The 2018 Report Card on Physical Activity Levels of Children and Youth in Ghana has been launched with a call on parents, schools and all sectors of society to work together to engage in behaviours that will get children and the youth more physically active, which is the basis of sports development.
The report, which was launched by the University of Ghana, Active Healthy Kids Ghana Alliance (AHKGhA), indicated that seventy per cent of children in Ghana were not moving enough to maintain healthy growth and development which had contributed immensely to the major setbacks in sports development in the country.
It also revealed that urbanisation, mechanisation, increased use of motorised transport and excessive recreational screen time had changed physical activity levels globally hence the call to push back against such lifestyles.
The report determined grade assignments based on the best available data, research and key issue areas from the past two years.
The AHKGhA involved 20 experts who produced the country report card, grading 10 common indicators related to the physical activity of children and youth. The experts include Seidu Sarfo, Vida Nyawortnota, Richmond Aryeetey, Margaret Badasu, John Nartey, Mavis ASARE, Courage Adenyoh and Reginald Ocansey.
Speaking at the event on Tuesday at the Great Hall of the University of Ghana, the Leader of the AHKGhA and head of Physical Education and Sport Studies Department of the University of Ghana, Prof Reginald Ocansey, questioned why the various parks and many recreational centres that were available in the past in various communities were no longer existed.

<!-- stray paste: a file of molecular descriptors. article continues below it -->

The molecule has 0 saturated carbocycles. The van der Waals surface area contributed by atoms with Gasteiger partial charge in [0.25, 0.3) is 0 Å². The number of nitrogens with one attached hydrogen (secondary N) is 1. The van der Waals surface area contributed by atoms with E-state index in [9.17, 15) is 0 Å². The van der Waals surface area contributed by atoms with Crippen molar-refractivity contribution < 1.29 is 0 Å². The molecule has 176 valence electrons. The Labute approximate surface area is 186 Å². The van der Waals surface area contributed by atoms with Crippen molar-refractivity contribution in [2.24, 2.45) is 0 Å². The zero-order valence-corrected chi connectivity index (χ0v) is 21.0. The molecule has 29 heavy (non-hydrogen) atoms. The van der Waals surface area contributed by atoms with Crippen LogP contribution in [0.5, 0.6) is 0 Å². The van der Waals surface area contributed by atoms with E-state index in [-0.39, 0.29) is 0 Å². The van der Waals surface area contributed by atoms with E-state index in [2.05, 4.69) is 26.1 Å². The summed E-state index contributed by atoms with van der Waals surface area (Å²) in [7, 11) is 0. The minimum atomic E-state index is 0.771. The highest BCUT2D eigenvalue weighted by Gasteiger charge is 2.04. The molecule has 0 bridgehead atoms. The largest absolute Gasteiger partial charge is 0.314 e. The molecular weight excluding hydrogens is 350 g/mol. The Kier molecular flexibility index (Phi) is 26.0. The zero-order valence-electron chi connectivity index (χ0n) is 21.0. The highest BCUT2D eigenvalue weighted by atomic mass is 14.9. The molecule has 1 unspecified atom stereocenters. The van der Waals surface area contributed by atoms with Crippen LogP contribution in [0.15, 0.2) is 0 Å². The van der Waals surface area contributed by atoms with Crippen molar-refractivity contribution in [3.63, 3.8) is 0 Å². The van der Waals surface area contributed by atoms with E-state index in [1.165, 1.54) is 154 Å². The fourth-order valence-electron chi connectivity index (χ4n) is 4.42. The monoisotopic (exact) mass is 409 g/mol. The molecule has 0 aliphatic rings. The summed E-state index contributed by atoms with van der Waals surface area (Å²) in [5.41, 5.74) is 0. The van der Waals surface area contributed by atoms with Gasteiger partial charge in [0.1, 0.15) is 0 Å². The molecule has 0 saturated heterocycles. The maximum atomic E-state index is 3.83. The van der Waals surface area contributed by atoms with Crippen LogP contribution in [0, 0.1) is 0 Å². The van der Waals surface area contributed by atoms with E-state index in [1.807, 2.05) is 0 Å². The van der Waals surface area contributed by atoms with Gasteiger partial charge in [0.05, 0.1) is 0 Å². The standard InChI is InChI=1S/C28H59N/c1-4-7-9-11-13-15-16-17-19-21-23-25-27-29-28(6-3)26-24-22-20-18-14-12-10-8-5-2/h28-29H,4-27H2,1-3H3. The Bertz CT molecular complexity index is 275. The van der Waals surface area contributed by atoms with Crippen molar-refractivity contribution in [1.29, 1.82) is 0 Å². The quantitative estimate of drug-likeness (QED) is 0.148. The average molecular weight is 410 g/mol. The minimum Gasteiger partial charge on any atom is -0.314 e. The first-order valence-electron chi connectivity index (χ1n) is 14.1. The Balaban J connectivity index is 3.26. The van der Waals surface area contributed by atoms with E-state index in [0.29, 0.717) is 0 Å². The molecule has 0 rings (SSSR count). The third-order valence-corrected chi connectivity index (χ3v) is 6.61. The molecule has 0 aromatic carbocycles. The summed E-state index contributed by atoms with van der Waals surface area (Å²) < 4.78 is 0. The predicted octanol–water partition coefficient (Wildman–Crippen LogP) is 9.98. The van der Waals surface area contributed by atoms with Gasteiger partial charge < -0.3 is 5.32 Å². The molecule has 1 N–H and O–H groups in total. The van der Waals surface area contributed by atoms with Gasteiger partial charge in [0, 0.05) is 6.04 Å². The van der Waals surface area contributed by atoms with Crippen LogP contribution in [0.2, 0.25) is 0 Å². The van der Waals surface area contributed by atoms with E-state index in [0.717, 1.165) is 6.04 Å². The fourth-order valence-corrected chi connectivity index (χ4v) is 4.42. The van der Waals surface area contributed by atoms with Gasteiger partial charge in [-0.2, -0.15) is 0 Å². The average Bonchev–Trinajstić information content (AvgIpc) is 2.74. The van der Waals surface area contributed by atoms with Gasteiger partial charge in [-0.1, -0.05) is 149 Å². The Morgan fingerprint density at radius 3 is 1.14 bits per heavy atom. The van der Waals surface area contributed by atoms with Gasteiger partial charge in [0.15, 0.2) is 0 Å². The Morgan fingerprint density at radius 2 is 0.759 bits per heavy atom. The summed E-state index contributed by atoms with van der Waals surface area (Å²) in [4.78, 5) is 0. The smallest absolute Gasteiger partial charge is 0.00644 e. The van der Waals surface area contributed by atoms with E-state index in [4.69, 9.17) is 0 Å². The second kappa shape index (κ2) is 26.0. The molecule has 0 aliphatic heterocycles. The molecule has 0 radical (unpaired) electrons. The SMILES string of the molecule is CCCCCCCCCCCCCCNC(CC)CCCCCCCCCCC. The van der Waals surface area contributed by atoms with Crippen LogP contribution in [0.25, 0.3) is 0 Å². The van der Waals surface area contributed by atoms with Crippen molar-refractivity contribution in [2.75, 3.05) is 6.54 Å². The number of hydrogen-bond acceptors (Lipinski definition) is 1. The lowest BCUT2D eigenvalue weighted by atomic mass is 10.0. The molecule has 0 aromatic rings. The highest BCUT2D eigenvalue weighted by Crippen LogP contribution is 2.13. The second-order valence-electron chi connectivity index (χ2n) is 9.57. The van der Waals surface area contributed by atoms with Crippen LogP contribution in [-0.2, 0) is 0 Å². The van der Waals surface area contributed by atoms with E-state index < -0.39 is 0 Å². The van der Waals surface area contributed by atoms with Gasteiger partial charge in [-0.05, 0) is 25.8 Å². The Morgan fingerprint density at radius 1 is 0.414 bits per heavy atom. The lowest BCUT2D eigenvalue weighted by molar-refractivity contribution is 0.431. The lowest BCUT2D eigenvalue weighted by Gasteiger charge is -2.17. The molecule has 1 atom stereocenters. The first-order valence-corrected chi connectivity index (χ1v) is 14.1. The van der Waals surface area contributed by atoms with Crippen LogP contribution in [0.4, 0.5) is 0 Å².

He noted that in the past there were mandatory physical education and playing time for schoolchildren but that practice was gradually dying off as most schools did not have playing grounds.
“We have a collective responsibility to change this because inactive children are at risk for adverse physical, mental, social and cognitive health problems. This generation will face a range of challenges, including the impacts of climate change, increasing globalization, and the consequences of rapid technological change,” he said.
“They will need to become habitually physically active in order to grow into healthy, resilient adults who can survive and thrive in a changing world. As a country, we need to rely on very different approaches to get kids moving and being mindful of the fact that physical activity is driven by our pervasive cultural norms. Being active is not a choice but a way of life.”
The participants in a photograph after the event
For her part, the Deputy Chief Sports Development Officer of the National Sports Authority, Vivian Dougblor, noted that physical activity was very important since it was tied to sports promotion.
“It is very important because it is tired to sports promotion but unfortunately the very foundation is weak so as a country we need to redirect our attention to the basis of sports development and promotion by encouraging our children and youth to be physically active in their daily endeavours.
Cynthia Wise, Deputy P E Director at Ghana Education Service commended the leadership of AHKGhA for the initiative saying: We are very happy to be part of this launch of the Report Card on Physical Activity for Children and Youth. We are grateful to know where the direction of physical education for our children and youth is running to so that we can work together to make it better.”
She added: “This is an eye opener and a sense of direction of how we can improve the physical activity of our children.”
In attendance was Mr Madiz Adamu Issah, a representative from UNICEF, Ghana.